200 pages (hardcover)
I’ve noticed a trend in books I’ve read recently: characters that have emotional, behavioral, or social disorders.
- There is Rachel in Player One, who has prosopagnosia (the inability to differentiate faces), “multiple structural anomalies on her limbic system that affect [her] personality,” mild OCD, autism spectrum disorder, and “a lesion in [her] brain’s right hemisphere creates tone-blindness that hinders [her] ability to appreciate what you call humour, irony, passion, and God.”
- And Don Tilman from The Rosie Project, who is extremely socially awkward and has Asperger’s Syndrome (or some other, unspecified autism spectrum disorder).
- And Jaz, Summer’s brother in The Thing About Luck, whom people treated like he was invisible and who had gotten three different diagnoses from three different doctors (OCD, ADHD, and PDD-NOS).
I can now add to that list Andrew, the unreliable narrator of Andrew’s Brain. Andrew is a “freakishly depressive cognitive scientist klutz.”
The book is largely Andrew’s conversations with a person we presume to be his psychiatrist (a man Andrew refers to as “Doc” and whose professionalism and intelligence Andrew often calls into question). During these conversations, Andrew tells Doc stories and memories about “his friend Andrew.” Early on, Doc asks Andrew if he is actually “the man you call your friend Andrew, the cognitive scientist,” and Andrew readily admits they are one and the same. Nevertheless, Andrew continues discussing his memories in the third person, displaying his disassociation with the past.
This disassociation is understandable. Andrew is the master of being in the wrong place at the wrong time. Unwittingly, he leaves tragedy in his wake. Whether his emotional disassociation is a defense mechanism or a convenient coincidence, we do not know. But, as he explains it:
As kind as I am, as well-meaning and helpful as I try to be, I have no feelings finally, for good or ill. In the depths of my being, no matter what happens, I am left cold, impenetrable to remorse, to grief, to happiness, though I can pretend well enough even to the point of fooling myself. I am trying to say I am finally, terribly, unfeeling. My soul resides in a still, deep, beautiful, emotionless, calm cold pond of silence.
Whether Andrew is as cold and unfeeling as he claims is one of the book’s many unanswered questions.
Rating: 3/5 💭
One of IKWYSR’s followers and regular commenters, Len, who is himself a book reviewer, mentioned here that Andrew’s Brain was the best book he read last year (he received a pre-publication copy to review). You can read Len’s 5-star Amazon review here. In it, he mentions, “I do not belong to any book clubs but this seems to me to be a book club’s dream, one that would create a rich discussion in which it is likely that every member will have a different vision of what it said and what it meant to them.” I think that part of his assessment is definitely accurate.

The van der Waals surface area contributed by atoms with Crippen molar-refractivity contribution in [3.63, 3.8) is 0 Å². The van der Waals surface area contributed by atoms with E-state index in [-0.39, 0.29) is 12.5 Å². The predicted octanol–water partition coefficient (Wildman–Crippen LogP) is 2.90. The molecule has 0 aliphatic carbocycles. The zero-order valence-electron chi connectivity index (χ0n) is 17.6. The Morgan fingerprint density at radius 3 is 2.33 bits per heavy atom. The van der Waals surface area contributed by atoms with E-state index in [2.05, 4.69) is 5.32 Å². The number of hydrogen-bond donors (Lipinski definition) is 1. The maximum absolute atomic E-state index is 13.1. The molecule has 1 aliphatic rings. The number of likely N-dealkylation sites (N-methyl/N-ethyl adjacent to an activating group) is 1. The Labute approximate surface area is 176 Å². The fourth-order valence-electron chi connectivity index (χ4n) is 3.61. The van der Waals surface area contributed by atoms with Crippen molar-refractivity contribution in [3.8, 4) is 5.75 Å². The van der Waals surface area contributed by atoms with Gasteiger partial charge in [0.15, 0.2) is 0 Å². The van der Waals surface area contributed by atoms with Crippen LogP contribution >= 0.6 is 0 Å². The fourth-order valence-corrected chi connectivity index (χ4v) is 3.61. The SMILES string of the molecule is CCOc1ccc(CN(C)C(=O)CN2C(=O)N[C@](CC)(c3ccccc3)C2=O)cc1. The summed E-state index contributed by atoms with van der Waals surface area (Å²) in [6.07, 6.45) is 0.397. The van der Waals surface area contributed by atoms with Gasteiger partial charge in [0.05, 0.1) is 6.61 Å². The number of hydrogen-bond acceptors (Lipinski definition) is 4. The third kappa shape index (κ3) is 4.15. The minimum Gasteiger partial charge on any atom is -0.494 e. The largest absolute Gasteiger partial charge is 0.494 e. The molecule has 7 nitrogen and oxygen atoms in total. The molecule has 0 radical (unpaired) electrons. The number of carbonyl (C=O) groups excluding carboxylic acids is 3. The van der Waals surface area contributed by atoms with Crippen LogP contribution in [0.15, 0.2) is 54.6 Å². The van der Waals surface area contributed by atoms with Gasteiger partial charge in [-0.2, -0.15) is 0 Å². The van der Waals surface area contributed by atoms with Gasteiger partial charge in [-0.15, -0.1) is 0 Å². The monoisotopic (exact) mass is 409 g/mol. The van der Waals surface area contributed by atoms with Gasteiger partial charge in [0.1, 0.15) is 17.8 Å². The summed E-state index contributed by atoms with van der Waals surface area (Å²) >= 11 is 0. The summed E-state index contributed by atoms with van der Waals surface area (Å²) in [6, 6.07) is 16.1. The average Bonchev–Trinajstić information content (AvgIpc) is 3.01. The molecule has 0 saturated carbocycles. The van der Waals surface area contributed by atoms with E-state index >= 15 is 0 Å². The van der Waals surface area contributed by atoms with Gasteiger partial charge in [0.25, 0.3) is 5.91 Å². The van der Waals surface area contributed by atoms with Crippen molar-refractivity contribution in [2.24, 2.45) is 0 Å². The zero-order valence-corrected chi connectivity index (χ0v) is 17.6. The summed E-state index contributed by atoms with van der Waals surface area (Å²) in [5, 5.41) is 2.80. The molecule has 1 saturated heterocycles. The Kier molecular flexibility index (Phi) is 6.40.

The ending is not wrapped up in a pretty little bow; instead you are left to draw your own conclusions. When I finished it, I immediately thought of a slew of potential book club questions, like:
- How much of what Andrew said was “real”? Were his stories actual memories? Were they embellished? Were they spun out of whole cloth?
- Was he being forced to speak with Doc or did he choose to speak to Doc? If it was a choice, what was he hoping to get out of those discussions?
- Was he actually as unfeeling as he claimed?
- Is the book simply a political rant?
There are other, spoilery questions that I will omit. Suffice it to say, this is the kind of book that could be interpreted many, many different ways. It is thought-provoking and sad.
In addition to being thought-provoking, the book is refreshingly well-written (this, of course, is highly subjective–if you read some of the negative Amazon reviews, you’ll find that the writing style is one of the things about which people frequently complain). The novel is largely dialogue, bouncing back and forth between Andrew and Doc. Andrew speaks in bursts and streams of consciousness, extended and detailed memories. Doc tries to guide him, keep him on track, get questions answered that the reader is also wondering. He interrupts paragraphs of Andrew’s discourses with one-sentence queries. But Andrew has a one-track mind and won’t be corralled. Doctorow doesn’t use quotation marks, nor does he indicate explicitly who is speaking; context alone provides that information. It is a style that is occasionally tough to follow but is effective and interesting.
So, why do Len and I diverge in our overall ratings? I don’t want to give away too much, so I will only say that, about halfway through the novel, it becomes a bit muddled. What was an interesting look at the brain/mind’s ability to compartmentalize and deal with tragedy becomes enmeshed with a Bush (the Second) political diatribe. The book’s message(s) got muddied.
And, because “troubled” narrators are so popular these days, if that is central to the book, then it must be done blisteringly well to be effective (Adam Haslett’s characters in You Are Not a Stranger Here are a shining example). Here, Andrew and his neuroses are only mildly interesting and certainly not engrossing.
Who should read it: book clubbers; people who like open-ended/inconclusory, “thinky” books (as opposed to books where all the loose ends are tied up nicely and neatly).
One final note: Len, thank you for the (indirect) book recommendation! I welcome and look forward to your rebuttal.
Want to read along with me? Reviews of these books are coming soon:
- An Unnecessary Woman by Rabih Alameddine (called “irresistible” by The Wall Street Journal and “a paean to fiction, poetry, and female friendship” by Booklist)
- One More Thing: Stories and Other Stories by B.J. Novak (Novak was Ryan Howard on The Office, which he co-wrote and co-produced; this is his first collection of short fiction)